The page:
The Virginia Commonwealth University bulletins are published yearly for each of the student populations served by the institution. The Graduate Bulletin contains information about university policies, course descriptions and academic requirements for the programs offered to graduate students. Review the current bulletin copy for the Department of English graduate programs.
This guide provides general program information as well as details about advising, registration, curriculum and thesis/directed study options.
It is the responsibility of all graduate students, both on- and off-campus, to be familiar with the Graduate Bulletin as well as the academic regulations in individual school and department publications and on program websites; however, in all cases, the official policies and procedures of the University Graduate Council, as published on this Graduate Bulletin website and on the Graduate School website, take precedence over individual program policies and guidelines.
Information Resources | General Program Information | Course Information | Other Curricular Opportunities | Other Departmental Resources | General Requirements for the Degree | Concentration Requirements | Thesis | Directed Study | Due Dates | Graduation | Departmental Organization
Where To Find What You Need
Welcome to the Department of English at Virginia Commonwealth University. We hope your course of study here will be intellectually stimulating and academically enriching. This guide is designed to give you the information you’ll need as you progress through the program. It provides general program information as well as details about advising, registration procedures, and requirements.
The current Graduate Bulletin discusses the School of Graduate Studies’ requirements for all students, including general academic regulations. Students should be familiar with all university rules and regulations as detailed in the Graduate Bulletin. The Bulletin and each semester’s Schedule of Classes outline the academic calendar and give the dates for registration, the add/drop period, and graduation application deadlines.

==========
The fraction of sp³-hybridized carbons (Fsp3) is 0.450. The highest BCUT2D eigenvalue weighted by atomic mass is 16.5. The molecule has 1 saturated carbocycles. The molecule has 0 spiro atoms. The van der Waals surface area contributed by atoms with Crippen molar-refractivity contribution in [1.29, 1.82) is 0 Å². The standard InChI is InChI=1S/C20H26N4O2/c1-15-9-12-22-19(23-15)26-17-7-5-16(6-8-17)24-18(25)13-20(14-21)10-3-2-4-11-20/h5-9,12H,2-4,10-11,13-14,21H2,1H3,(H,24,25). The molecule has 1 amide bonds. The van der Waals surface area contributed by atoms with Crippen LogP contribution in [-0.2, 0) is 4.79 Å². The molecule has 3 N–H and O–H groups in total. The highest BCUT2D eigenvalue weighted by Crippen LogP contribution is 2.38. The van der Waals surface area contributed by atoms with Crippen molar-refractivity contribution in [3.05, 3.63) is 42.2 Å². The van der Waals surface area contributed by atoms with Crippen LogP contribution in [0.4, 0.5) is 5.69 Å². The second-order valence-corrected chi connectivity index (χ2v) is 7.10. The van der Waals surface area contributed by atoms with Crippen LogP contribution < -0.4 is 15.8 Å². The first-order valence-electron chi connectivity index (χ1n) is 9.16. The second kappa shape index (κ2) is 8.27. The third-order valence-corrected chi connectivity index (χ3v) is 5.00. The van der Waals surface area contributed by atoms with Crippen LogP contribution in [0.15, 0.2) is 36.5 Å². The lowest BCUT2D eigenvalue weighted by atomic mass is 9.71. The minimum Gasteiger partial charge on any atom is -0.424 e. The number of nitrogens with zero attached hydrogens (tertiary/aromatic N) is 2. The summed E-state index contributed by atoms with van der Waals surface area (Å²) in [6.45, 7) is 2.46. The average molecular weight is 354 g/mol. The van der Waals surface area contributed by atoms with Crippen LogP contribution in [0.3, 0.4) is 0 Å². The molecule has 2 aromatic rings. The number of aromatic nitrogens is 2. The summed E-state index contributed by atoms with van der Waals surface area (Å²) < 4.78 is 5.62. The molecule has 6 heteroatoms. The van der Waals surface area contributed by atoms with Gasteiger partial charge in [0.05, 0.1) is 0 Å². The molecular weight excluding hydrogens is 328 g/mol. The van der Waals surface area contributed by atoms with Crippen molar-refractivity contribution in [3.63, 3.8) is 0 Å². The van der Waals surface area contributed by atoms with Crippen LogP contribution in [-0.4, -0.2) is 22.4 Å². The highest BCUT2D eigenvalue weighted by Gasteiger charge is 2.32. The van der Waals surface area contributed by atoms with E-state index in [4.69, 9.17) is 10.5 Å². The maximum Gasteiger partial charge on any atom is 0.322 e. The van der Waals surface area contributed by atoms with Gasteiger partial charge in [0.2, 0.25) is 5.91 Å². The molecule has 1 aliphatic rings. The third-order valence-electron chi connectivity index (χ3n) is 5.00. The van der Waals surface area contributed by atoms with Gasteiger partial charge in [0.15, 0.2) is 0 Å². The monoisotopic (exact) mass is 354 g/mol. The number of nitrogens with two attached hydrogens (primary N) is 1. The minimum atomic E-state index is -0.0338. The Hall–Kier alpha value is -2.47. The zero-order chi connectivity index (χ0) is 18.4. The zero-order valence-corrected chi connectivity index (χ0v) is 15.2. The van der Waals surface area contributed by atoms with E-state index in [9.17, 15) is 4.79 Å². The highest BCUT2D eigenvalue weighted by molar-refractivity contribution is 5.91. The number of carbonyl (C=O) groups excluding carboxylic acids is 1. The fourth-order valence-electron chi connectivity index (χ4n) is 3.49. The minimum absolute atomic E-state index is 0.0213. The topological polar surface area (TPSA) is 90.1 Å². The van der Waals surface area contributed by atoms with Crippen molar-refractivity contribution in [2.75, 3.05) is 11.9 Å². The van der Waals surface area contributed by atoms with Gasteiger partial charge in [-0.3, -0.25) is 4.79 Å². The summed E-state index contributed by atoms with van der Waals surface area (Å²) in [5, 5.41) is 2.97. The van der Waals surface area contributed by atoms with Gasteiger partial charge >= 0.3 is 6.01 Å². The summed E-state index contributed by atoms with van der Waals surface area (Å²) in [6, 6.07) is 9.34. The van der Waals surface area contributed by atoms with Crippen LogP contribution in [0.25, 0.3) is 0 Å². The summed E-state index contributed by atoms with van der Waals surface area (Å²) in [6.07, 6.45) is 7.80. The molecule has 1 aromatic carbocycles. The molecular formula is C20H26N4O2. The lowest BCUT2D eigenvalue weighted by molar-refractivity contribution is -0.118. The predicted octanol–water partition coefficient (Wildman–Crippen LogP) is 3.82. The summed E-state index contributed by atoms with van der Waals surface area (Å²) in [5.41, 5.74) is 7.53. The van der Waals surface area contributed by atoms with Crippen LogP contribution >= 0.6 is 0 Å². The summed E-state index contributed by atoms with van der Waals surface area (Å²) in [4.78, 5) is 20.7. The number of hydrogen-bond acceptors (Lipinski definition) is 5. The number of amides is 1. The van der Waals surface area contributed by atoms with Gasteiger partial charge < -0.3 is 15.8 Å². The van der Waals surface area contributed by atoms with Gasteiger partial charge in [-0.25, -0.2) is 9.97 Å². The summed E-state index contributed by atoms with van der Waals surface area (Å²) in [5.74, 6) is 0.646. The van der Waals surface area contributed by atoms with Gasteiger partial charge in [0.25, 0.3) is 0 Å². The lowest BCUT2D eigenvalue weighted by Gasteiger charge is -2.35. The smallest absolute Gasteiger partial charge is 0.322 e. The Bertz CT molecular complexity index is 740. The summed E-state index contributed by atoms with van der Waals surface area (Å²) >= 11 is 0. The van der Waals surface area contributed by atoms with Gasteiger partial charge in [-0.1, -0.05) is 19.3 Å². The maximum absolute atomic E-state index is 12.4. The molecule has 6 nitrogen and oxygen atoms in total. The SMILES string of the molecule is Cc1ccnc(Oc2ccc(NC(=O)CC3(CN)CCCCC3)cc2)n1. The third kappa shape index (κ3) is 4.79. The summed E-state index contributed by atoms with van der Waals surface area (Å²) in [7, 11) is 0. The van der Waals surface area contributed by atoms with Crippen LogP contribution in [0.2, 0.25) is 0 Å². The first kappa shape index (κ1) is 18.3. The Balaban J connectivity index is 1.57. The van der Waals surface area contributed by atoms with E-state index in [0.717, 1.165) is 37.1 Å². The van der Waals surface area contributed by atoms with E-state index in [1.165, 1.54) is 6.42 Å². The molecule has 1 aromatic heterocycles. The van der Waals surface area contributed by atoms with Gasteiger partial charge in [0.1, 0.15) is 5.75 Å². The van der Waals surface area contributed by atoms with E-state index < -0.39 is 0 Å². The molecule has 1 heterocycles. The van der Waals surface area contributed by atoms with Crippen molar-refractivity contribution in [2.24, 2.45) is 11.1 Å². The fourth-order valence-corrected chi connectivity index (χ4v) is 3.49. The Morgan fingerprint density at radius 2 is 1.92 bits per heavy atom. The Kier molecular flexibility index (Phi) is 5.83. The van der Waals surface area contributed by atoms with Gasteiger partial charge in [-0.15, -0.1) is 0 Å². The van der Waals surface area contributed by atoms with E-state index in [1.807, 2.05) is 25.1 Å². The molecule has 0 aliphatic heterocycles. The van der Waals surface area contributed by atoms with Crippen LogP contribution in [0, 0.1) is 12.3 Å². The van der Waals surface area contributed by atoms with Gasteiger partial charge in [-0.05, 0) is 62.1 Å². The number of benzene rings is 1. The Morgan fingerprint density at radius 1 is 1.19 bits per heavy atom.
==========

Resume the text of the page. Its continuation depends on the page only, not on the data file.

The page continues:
The university’s annual resource guide, published by the Division of Students Affairs, provides a directory of university services and policies. In the Resource Guide, you’ll find a variety of information about topics ranging from grade review procedures to parking services. The Division of Student Affairs is located in Sitterding House, 901 Floyd Avenue, 828-1244.
If you have questions beyond the scope of these materials, please contact Les Harrison, Director of the MA (827-8428), or Thom Didato, Graduate Programs Advisor (828-1329). The main departmental phone number is 828-1331. See Faculty for the names, telephone numbers, and e-mail addresses for all graduate faculty in the department.
Where We Contact You
Every enrolled graduate student must have an e-mail account. Electronic mail is the primary vehicle for conveying information to you. Course information, examination dates, fellowship announcements, and other professional opportunities are relayed only by e-mail, so failure to have an active e-mail account places you at a significant disadvantage. Additionally, MA graduate assistants have a place to receive mail and various printed materials in the English Department’s main office in Hibbs 306 or Hibbs 341. Please check these mailboxes frequently.
General Program Information
Initially, students meet with the Graduate Programs Advisor to determine their classes for the first semester. While many graduate students “self advise,” you are strongly encouraged to maintain regular communication with either the Graduate Programs Advisor (Thom Didato) or your faculty thesis / directed study advisor to ensure your program of study is appropriate. Students, however, are expected to keep their own tally of credits and lists of classes that will fulfill the degree requirements.
If you need information about requirements, forms, deadlines, or other administrative aspects of your degree, please see the Graduate Programs Advisor.